I have never replaced those 10K bias pots with anything other than another 10K bias pot. I don't think a 1 meg pot is the answer.

    Bob
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    Clik2media

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    Re: selenium rectifier

    Post by Clik2media on Sun Mar 08, 2009 11:13 pm

    Bob thanks for clearing that up. one last question, what watt resistor is for that area. Cannot find it in the Dynaco manual
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    DynakitParts
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    resistor Value

    Post by DynakitParts on Sun Mar 08, 2009 11:55 pm

    Mike,
    Use 1 watt values here..metal film, carbon comp, metal oxide
    or whatever you have available..2 watters are OK to.

    Kevin @ Dynakit
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    Clik2media

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    Re: selenium rectifier

    Post by Clik2media on Mon Mar 09, 2009 12:02 am

    Thanks Kevin , you guys are great!

    Mike

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    selenium rectifier

    Post by GP49 on Mon May 04, 2009 10:49 am

    A good "while you're in there" is to replace the electrolytic capacitors in the bias circuit. The originals are HOW old? I solved a pesky hum problem on a Dyna by replacing those capacitors. You won't know they've gone bad by voltage measurements, either.

    You can increase their value; current capacitors are smaller for their capacitance, so you can get even better filtering of hum if you wish.
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    Bob Latino
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    Re: selenium rectifier

    Post by Bob Latino on Mon May 04, 2009 11:33 am

    GP49 wrote:A good "while you're in there" is to replace the electrolytic capacitors in the bias circuit. The originals are HOW old? I solved a pesky hum problem on a Dyna by replacing those capacitors. You won't know they've gone bad by voltage measurements, either.

    You can increase their value; current capacitors are smaller for their capacitance, so you can get even better filtering of hum if you wish.

    This is a good idea .. You can replace those 50 uF capacitors with up to 100 uF caps with no problems ... Just make sure that the caps are rated for at least 100 volts because those caps will be looking at about -65 volts DC (negative 65 volts DC)

    One thing that bothers some Dynaco ethusiasts when they replace those two electrolytic capacitors is that these two electrolytic capacitors seem to be put in backwards. They trace the "+" or POSITIVE side of both capacitors from pin # 1 on the 7 lug terminal strip to pin # 2 and then to the main grounding lugs next to the quad cap. The positive side of the caps are gounded?? Yes they are. You have to remember that the bias control circuit on the ST-70 is running a NEGATIVE DC voltage so everything is reversed. Next time you have your amp open measure the DC voltage from pin 5 or pin 6 to ground by placing your black probe on the chassis and the red probe on either pin 5 or 6 on then and look at your DMM. It will throw a "-" (negative sign) in front of the measured DC voltage. The measured voltage should be between -22 VDC and -48 VDC and usually around -34 VDC if your bias has been set to 1.56 VDC as Dynaco recommended for each PAIR of EL34 output tubes. This will give you 100 milliamps of idle current for each PAIR of tubes or 50 milliamps for each output tube. While we are on the subject > One way to get longer tube life out of your stock ST-70 with no loss of sound quality is to bias your tubes a little lower than Dynaco recommended - about 1.25 volts DC instead of the 1.56 volts. This will give you about 80 milliamps per tube pair or 40 milliamps per tube. Although I honestly don't have and figures or tests to prove it, the 20% drop in bias current may allow you to get up to 50% more life out of your output tubes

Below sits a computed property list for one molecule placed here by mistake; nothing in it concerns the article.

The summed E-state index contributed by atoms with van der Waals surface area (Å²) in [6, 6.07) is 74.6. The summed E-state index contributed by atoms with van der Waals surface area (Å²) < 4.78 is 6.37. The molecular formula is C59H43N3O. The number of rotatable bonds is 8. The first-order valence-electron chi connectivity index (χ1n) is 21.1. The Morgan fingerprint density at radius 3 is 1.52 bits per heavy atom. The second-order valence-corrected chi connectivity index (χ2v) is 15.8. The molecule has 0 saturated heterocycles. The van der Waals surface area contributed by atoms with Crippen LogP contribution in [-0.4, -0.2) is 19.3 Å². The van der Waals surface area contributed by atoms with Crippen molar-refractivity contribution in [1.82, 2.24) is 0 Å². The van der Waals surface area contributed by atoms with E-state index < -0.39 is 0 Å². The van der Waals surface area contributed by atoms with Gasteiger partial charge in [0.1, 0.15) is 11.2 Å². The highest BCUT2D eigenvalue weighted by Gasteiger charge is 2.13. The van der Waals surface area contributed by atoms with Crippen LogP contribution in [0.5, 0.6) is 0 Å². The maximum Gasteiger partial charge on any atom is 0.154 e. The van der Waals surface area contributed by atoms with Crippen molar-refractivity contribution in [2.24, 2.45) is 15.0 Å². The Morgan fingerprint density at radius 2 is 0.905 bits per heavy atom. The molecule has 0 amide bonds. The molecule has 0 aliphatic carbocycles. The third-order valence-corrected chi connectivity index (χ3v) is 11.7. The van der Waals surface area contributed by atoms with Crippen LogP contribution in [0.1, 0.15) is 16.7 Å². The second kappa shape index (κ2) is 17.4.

Bob

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    Re: selenium rectifier

    Post by GP49 on Mon May 04, 2009 1:16 pm

    The recommendation of a lower idle current (bias) could be a matter of what tubes are used. The current tubes from China, Russia and Eastern Europe reportedly are not as durable as the Mullards that Dynaco originally supplied, and on which they based their recommendations. Lower idle current would help lengthen their lives.

    Of course that would lengthen the lives of Mullards, too.

    Flyquail
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    Re: selenium rectifier

    Post by Flyquail on Mon May 04, 2009 6:02 pm

    Hi Bob and everyone,

    This conversation reminds me of a comment on Sheldon Stokes' website that I read several years ago:

    For example, if the bias current is reduced on the output tubes to lengthen their lives, the power supply modulates more with the musical signal, and the IMD goes through the roof.

    I have not tried to verify this myself. Any thoughts?

    Best regards,
    Mike
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    Bob Latino
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    Re: selenium rectifier

    Post by Bob Latino on Mon May 04, 2009 6:54 pm

    Hi Mike,

    The power supply will always "modulate" with the musical signal at any bias point. Whether it modulates more at a lower bias point is a question I don't know the answer to. Dynaco ran their tubes hard. In the original Mark II their recommendation of 1.56 volts divided by the 12 ohm bias resistor on the Mark II works out to 130 milliamps per tube PAIR. This is 65 milliamps for each EL34 output tube. This is way high by today's standards of about 40-45 milliamps for an EL34 tube - BUT - they were trying to squeeze 50 watts from the Mark II and they pounded those tubes hard. They must have gotten short life out of those output tubes. When the Mark III replaced the Mark II in 1957 they wisely used KT88 output tubes which can handle a higher plate voltage and a higher bias point than an EL34 so they dropped the bias resistor from a 12 ohm resistor on the Mark II to an 11.2 ohm resistor on the Mark III and advised the same 1.56 volt DC bias point. The same 1.56 volt DC bias recommendation biased the KT88 output tubes at 140 milliamps per tube pair or 70 milliamps per individual tube. This is still a little on the warm side but KT88's are more robust than EL34 output tubes and can handle a higher plate voltage and a higher bias point much better than an EL34. Conventional wisdom today is 55 to 60 milliamps bias current per each KT88 which puts KT88's in an area of operation which gives both good tube life and good sound quality.